We are alone, and inevitably this footage will be released to the public. So many people are going to consume this latest round of Jewish suffering, and then they will somehow use it against us, or deny it, or twist it in order to serve whatever agenda is trendy at the moment. It is a sickening feeling.

Why should anyone who is neither a Jew, Israeli, or ally get access to our battered Jewish bodies? What will they do after seeing the evil and excruciating torture endured by children, infants, grandmothers, young adults in their prime? What gives them the right to be spectators to our grief, knowing that after they see it they still won’t really believe it happened? Or they will say well maybe it happened, but you see, there’s a “reason”, and for that reason, what happened was inevitable. Which means it is only inevitable to happen again.

Sontag asked, “What does it mean to protest suffering, as distinct from acknowledging it?” I believe we cannot view these images from October 7th, without the intention of taking action. We must not only bear witness to the atrocities committed against Israelis on and after October 7th, whether in video footage or survivor testimonies, but we also have to be prepared to do more than simply acknowledging that “yes, it happened.” There is a difference, Sontag argued, between being a voyeur to someone else’s pain, and being someone who can learn from it and take steps to make it better or to ensure it will never happen again.

It has been just over a month since this unfathomable/horrific tragedy, and I am adamantly steadfast in my belief that Jews have a vital need and a right to their ancestral homeland of Israel. On this I will not waver, and I am not shy about telling this to others, even if it means losing some friends and colleagues. I am no longer exhausting myself by having circular conversations about land ownership, the historical origins of war, the virus that is terrorism, and Hamas, with people whose minds I will never change. I don’t have a need to try and change their minds. Instead, I am pulling my Jewish friends and family and our allies closer to me. But speaking with and being in the company of other Jews is the only balm to this pain I am feeling. I’ve joined an affinity group at my child’s school. I’m going to marches, participating in activities at my children’s Hebrew schools, and lighting candles every Friday night.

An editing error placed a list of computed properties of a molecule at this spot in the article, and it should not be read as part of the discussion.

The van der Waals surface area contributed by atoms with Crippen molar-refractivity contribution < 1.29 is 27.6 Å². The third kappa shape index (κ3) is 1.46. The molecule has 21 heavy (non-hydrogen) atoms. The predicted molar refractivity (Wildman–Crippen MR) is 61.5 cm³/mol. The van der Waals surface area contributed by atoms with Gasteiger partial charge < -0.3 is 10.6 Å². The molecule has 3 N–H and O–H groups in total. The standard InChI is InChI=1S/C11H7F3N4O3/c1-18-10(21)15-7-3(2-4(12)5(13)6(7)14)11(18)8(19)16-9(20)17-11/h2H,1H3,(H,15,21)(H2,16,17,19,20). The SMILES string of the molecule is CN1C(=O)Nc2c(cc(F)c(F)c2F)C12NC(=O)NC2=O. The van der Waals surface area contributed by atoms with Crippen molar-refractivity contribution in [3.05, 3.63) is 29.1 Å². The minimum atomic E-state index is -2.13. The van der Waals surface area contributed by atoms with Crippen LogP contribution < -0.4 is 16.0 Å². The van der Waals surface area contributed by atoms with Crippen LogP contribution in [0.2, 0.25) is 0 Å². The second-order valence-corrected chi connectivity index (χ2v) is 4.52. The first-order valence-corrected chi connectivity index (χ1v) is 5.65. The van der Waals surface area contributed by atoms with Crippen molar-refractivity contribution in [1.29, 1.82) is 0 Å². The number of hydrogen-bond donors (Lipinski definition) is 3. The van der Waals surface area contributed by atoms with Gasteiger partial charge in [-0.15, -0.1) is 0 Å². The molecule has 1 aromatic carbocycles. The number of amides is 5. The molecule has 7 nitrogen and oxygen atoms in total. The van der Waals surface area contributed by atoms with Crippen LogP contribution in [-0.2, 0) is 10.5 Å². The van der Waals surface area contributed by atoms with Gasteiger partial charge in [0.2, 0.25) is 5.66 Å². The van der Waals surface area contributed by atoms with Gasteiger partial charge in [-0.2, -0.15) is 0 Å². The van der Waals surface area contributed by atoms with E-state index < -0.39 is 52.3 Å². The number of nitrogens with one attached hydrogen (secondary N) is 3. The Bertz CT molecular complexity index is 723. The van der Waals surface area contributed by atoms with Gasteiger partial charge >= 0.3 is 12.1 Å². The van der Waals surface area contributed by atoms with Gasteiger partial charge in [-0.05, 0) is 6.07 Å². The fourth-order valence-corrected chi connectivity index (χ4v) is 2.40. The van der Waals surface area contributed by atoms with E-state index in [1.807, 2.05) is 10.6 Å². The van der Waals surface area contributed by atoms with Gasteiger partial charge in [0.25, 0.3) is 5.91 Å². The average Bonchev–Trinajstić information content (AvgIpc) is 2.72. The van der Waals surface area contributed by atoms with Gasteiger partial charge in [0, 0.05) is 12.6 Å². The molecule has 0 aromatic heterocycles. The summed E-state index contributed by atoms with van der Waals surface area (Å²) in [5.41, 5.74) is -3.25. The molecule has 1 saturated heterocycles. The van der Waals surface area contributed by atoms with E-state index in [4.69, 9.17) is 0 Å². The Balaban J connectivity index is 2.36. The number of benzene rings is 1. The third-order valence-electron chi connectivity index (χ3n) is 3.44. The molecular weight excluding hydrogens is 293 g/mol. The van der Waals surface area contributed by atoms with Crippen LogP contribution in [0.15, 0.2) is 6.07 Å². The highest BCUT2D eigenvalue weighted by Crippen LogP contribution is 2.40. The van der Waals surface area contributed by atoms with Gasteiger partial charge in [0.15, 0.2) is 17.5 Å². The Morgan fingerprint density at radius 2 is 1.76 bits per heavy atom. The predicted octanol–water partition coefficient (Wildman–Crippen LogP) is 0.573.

I want to believe the Jewish people of the world have a future. I do. For now and the immediate present, I can do small thing after small thing to affirm my pride as a Jewish woman, wife, and mother and absorb and amplify the stories of survivors and their family members. However, none of this will take back what the victims felt and witnessed before their murders on October 7th. It won’t bring them back or hasten the return of the over 200 hostages. But, these individual acts will send the message that I am here, that we are still here, that Jewish people are tied by blood and DNA, and we are connected. In this moment that is our biggest strength.